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Category:  Did You Know?
Published:  October, 2009

Did You Know?

Did you know that when Uniontown’s local baseball team took two games from the visiting team from Johnstown in late May of 1889, it wasn’t the worst thing that could have happened to the visitors?

The following day, on May 31st, when the Johnstown baseball players returned home, they were faced with the death and destruction caused by the Great Johnstown Flood.

The Johnstown Flood caused more than 2,200 deaths and an estimated $17 million in damages.

The destruction had a much wider effect than in Cambria County.

The Pittsburgh Post reported in its June 11th, 1889 edition that 210 men were “thrown out of employment” in Uniontown.

According to the article, the Johnstown flood waters had caused the railroads to be blockaded, so the Thompson Glass Works had to be shutdown because sand needed to continue its operations could not be secured.

It wasn’t scheduled to be reopened until September of that year.

Did you know that students at Ben Franklin Jr. High School once came in second place in a national competition?
On April 8th, 1931 the Uniontown Daily News Standard carried the front page story of how the budding journalists at Ben Franklin had placed second in a national school newspaper contest with their “Benjamin Franklin Almanack.” (Their spelling, not mine)

The Columbia University sponsored competition featured newspapers from more than 6,000 schools from across the country.

Ben Franklin’s “Almanack” did win first place honors among Pennsylvania’s junior schools that year.

Did you know there were a couple of other notable seconds among Fayette County natives? Uniontown’s Chuck Muncie placed second in Heisman Trophy voting in 1975.

Uniontown’s legendary distance runner, Joe Thomas, placed second in an unofficial national high school mile competition in July of 1960.

Did you know that mathematics, except for simple addition, isn’t exactly my strong suit?

However, with the advent of computers, I’ve become pretty good at multiplication, subtraction and some of that other fancier stuff.

With that knowledge, I’ve tried to find the earliest references to computers in our local newspapers.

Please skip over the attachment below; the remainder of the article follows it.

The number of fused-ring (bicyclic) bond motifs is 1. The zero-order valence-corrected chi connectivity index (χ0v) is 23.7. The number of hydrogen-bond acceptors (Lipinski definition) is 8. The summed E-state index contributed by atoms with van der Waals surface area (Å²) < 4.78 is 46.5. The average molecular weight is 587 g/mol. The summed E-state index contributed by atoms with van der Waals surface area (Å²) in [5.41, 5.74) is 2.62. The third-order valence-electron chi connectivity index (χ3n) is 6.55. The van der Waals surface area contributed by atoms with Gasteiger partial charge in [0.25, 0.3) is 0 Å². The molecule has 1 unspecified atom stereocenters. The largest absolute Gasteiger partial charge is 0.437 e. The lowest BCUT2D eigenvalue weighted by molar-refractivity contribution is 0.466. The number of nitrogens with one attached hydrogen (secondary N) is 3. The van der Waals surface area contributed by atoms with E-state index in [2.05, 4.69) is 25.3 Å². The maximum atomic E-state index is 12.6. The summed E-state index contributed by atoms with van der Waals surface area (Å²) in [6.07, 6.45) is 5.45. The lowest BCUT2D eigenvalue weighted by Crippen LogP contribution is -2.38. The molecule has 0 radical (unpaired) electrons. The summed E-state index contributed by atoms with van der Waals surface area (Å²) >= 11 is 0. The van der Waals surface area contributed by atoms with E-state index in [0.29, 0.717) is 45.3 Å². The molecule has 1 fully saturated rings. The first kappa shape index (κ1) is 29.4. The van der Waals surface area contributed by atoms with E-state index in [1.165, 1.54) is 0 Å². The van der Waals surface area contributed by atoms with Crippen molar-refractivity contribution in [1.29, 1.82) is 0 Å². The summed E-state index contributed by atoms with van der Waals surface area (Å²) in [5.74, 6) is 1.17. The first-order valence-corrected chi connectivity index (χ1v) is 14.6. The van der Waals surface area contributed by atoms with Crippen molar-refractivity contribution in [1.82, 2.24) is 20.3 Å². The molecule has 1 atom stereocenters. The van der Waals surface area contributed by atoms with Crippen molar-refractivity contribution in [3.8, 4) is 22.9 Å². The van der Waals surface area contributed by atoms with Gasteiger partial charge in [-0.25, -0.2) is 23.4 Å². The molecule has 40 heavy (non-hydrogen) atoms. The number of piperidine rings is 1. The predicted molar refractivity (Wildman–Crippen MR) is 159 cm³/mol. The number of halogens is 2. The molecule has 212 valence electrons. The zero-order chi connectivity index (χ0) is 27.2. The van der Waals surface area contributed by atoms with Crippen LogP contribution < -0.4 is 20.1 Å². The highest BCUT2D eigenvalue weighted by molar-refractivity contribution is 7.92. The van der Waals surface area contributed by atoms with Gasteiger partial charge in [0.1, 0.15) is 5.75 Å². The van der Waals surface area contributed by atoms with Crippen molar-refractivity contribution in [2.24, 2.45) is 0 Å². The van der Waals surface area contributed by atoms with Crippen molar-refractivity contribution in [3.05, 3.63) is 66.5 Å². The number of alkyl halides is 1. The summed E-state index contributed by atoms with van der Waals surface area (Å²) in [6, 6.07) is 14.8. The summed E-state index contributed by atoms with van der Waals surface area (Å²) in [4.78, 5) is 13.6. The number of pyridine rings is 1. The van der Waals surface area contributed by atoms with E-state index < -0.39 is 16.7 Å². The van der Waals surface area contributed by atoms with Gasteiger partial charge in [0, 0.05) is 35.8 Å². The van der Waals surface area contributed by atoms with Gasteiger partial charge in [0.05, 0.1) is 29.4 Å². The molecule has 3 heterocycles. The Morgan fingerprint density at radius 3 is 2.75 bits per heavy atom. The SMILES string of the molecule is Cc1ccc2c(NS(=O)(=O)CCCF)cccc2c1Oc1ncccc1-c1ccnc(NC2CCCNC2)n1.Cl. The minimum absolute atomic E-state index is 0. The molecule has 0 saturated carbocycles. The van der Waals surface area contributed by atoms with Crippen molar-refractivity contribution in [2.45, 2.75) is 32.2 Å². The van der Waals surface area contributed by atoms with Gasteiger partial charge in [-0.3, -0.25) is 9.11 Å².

The term “computers” seems to have been first used to describe devices that could weigh meat as early the first half of the 20th century.

Back then, the term seems to have been used for any device that didn’t require a pencil and paper to solve a problem.

I did find that a horse named “Computer” came in third place in the fifth race at Thistle Down near Cleveland in August of 1938.

But later, in the early 1950’s, serious consideration was being given to the computer and its many utilitarian possibilities.

I found a commentary in the February 2nd, 1952 edition of the Uniontown Evening Standard in which the syndicated columnist indicated that computers were being developed primarily for military purposes.

“Most important ‘new weapon’ of the next war may turn out to be the electronic calculating machine. It’s known for short as a ‘computer.’ Computers come into the picture in figuring out gun fire control and bombing data,” the writer predicted.

His prediction fell a little flat when comparing the computers of today to those he envisioned. “Computers cost a quarter of a million dollars apiece – and up. They weigh a ton or more. They contain from 1,500 to 2,000 radio vacuum tubes,” the column said.

Of course, today computers are far more efficient, much lighter in weight and certainly less expensive than the original models.

That’s why the examples they used about the future functions of computers back in 1953, seem rather mundane (and even silly) today.

The November 4th, 1953 edition of the Evening Standard carried an item about how weathermen preparing a single weather forecast using a desk calculator – would need a year. But it noted that the latest electronic computer could get the job done in a mere 36 minutes.

Nowadays, thanks to computers, highly complex weather forecasts can be obtained with the click of a mouse.

Yet, I found an even more graphic example of how computer technologists under-estimated the ultimate power of computers.

In the February 5th, 1953 edition of the Evening Standard, I found a picture of a woman standing in front of a room-sized contraption called the “Oarac.”

That was short for “Office of Air Research Automatic Computer.”

The woman had taken a math problem (she multiplied 8,645,392,175 times itself). It took her nine minutes, and she missed the answer by a trillion.

However, it only took the “Oarac” four one-thousandths of a second to come up with the correct answer.

Now, if you’d like, (as I did), you can use your computer’s calculator and see if you can come up with the correct answer.

Once again, that’s multiplying 8,645,392,175 times 8,645,392,175. By the way, the correct answer is: 74,742,805,859,551,230,625.

The only difference is that your computer’s calculator is much smaller than the room-sized “Oarac,” with its 1,400 vacuum tubes.

Did you know that in the 1920’s there certainly wasn’t any computer technology used when rabid baseball fans wanted to get up-to-the-minute reports of the World Series?

I’ll give you the details next week.